Scientists launch San Andreas Fault drilling project

Daily Planet News Services
Tuesday June 25, 2002

An international research team announced today it has begun drilling a hole 1.4 miles deep along the San Andreas Fault near the Central California town of Parkfield – the site of one of the largest ongoing earthquake experiments in the world. 

When drilling is completed this summer, the research team -- spearheaded by the U.S. Geological Survey and Stanford University -- will make field and laboratory measurements and install a variety of underground instruments that will help scientists better predict the timing and severity of earthquake activity along the fault, which stretches for 800 miles. 

One of the major objectives of the work is to provide geological data for an even more ambitious drilling project called the San Andreas Fault Observatory at Depth, or SAFOD. The observatory will be a parallel borehole designed to cross the fault some 2.4 miles below the surface. 

If approved by Congress, SAFOD would be the first underground earthquake observatory to penetrate a seismically active fault zone, giving scientists a unique opportunity to continuously monitor a section of the fault where earthquakes actually happen. 

The current project will serve as a pilot hold for SAFOD by providing critical engineering data needed to drill through the San Andreas Fault itself. 

"The pilot hole is really a warm-up exercise for SAFOD,'' said Stanford geophysicist Mark Zoback. “It was conceived about a year ago as a way to begin studying the upper crust adjacent to the fault zone, while at the same time helping us identify earthquake targets for SAFOD.''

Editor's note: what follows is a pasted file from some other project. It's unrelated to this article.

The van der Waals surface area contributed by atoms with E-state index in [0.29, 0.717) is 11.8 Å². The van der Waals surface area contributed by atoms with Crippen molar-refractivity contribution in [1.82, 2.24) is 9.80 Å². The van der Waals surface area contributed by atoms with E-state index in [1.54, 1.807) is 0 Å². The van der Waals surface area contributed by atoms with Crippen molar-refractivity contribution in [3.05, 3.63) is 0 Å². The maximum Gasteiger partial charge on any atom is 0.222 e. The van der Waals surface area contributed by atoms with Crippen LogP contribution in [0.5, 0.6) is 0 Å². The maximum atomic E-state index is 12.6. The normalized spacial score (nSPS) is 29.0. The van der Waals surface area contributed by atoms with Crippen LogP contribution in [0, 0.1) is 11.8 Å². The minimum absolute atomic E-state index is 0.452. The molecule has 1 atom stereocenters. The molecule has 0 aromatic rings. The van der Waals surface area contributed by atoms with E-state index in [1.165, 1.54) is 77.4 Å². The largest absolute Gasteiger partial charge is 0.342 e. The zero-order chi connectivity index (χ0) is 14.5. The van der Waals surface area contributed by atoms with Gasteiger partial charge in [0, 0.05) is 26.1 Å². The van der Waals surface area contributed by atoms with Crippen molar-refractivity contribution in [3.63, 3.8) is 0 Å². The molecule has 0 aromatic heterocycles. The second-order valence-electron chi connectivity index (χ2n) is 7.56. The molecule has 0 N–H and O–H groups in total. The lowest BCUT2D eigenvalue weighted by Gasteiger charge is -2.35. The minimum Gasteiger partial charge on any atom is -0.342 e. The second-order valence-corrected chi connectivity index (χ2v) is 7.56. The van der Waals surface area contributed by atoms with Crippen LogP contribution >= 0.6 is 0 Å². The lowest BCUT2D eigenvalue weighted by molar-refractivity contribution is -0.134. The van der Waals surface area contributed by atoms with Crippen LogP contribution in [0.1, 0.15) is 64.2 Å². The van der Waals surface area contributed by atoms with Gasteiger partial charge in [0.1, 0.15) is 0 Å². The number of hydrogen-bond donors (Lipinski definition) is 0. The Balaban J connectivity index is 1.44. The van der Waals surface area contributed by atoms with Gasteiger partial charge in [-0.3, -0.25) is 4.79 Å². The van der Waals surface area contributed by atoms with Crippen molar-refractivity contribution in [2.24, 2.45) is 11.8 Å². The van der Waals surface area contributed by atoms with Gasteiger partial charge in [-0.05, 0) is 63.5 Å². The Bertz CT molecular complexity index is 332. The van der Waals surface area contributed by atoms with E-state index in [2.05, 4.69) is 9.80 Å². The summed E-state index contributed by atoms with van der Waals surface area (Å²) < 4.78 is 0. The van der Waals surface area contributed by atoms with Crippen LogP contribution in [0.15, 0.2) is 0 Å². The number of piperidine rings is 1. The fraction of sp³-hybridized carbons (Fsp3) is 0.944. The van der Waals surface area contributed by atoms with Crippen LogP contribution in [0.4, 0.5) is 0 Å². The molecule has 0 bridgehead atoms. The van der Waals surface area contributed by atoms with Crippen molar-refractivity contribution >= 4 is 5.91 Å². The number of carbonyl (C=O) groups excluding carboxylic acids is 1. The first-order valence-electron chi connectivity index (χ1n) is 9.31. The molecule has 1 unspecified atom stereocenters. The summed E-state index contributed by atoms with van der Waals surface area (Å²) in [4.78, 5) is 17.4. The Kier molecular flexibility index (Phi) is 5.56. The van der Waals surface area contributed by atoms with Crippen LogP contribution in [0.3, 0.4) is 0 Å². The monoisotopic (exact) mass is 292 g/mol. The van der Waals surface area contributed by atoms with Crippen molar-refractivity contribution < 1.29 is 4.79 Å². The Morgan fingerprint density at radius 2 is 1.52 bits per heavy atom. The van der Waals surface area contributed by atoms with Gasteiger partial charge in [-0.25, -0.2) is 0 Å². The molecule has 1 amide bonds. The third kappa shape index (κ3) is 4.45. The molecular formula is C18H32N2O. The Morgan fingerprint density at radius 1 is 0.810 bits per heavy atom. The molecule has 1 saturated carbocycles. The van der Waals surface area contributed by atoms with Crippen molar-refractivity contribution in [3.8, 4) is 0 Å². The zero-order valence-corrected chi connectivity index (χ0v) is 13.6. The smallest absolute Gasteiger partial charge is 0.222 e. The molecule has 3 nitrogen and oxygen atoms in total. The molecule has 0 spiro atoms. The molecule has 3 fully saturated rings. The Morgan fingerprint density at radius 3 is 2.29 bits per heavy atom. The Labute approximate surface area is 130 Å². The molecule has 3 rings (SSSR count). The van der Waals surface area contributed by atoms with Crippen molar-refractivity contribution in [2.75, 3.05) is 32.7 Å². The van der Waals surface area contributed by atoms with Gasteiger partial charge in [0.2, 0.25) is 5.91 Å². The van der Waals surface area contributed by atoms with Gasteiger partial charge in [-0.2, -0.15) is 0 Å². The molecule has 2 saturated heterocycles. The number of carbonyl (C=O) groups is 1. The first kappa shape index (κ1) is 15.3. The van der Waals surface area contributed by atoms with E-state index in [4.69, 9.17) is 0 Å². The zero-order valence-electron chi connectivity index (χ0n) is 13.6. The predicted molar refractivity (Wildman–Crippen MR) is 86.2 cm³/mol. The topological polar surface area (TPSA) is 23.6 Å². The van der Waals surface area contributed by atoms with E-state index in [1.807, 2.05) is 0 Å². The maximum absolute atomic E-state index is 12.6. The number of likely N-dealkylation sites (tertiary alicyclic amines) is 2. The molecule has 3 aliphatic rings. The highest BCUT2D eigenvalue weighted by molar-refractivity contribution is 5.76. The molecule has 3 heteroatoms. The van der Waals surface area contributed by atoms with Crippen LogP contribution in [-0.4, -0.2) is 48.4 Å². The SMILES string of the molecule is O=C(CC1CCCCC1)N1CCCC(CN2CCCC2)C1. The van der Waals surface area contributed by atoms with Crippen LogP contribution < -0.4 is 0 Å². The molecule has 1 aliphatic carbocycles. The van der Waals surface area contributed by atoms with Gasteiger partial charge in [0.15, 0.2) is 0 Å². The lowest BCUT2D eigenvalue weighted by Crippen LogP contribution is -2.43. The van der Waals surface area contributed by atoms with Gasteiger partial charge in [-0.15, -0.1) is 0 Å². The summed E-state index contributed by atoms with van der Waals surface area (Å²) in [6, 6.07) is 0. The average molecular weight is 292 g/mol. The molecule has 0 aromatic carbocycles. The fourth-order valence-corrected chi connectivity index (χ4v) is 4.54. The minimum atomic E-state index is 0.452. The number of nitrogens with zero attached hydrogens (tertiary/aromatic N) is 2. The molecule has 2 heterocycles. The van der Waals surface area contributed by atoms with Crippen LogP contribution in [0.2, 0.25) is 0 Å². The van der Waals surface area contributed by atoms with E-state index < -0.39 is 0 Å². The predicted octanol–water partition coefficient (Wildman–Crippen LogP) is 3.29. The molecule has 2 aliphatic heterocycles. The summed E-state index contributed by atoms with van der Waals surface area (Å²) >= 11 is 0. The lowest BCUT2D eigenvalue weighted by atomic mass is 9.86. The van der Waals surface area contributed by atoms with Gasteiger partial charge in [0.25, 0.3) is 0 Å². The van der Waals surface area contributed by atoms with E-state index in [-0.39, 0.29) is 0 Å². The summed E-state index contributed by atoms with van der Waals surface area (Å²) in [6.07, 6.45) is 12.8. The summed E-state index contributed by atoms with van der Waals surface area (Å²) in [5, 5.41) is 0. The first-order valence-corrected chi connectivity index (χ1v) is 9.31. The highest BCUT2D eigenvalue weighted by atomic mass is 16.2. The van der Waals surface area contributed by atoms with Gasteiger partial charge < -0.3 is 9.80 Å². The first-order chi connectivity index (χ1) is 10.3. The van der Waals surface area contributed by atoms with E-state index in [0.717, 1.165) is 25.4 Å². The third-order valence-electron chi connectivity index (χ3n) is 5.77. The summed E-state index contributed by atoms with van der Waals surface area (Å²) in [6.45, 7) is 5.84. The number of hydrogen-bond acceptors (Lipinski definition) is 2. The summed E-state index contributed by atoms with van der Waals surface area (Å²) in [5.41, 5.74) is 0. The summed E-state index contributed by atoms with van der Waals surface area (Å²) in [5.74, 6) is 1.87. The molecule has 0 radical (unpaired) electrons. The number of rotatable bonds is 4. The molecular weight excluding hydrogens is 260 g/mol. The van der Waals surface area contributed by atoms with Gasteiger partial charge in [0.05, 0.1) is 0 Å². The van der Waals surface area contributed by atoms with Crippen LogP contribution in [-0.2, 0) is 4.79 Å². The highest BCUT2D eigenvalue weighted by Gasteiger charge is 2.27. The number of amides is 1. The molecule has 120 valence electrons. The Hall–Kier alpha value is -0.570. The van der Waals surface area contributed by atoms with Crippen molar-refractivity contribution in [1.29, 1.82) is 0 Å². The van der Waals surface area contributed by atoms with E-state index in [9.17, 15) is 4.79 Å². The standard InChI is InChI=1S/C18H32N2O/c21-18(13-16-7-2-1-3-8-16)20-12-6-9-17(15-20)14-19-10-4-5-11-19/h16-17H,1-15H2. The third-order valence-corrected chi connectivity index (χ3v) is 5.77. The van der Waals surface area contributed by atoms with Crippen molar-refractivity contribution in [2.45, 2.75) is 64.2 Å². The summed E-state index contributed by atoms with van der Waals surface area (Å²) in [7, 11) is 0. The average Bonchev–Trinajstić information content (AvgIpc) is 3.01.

Zoback, along with geophysicists Stephen Hickman and William Ellsworth of the USGS Earthquake Hazards Team in Menlo Park, are longtime proponents of the Parkfield drilling effort. 

Drilling should be completed in the next few weeks and then researchers will lower instruments into the hold to measure stress, fluid pressure, heat flow and other properties to characterize the geologic environment of the San Andreas Fault Zone and to determine the amount of stress required to make the fault slip. 

They will then install an extensive array of seismometers and other instruments in the hole to help study and precisely locate earthquakes within the fault zone that will be targets for later SAFOD drilling. 

“The earthquakes that occur here are quite remarkable,'' Ellsworth said. “Many of them recur time and time again with near clock-like regularity.  

The pilot hole instruments will give us a powerful new tool for understanding what makes them tick.'' 

“We'll also be analyzing in the laboratory rock, water and gas samples collected during drilling to determine how changes in fluid circulation and chemistry might be related to the earthquake cycle,'' Hickman added. 

Parkfield is located on the San Andreas Fault between San Francisco and Los Angeles. Researchers consider it to be an ideal place to study the physical processes associated with recurring earthquakes and geologists have been monitoring the rural town northeast of Paso Robles for more than 20 years.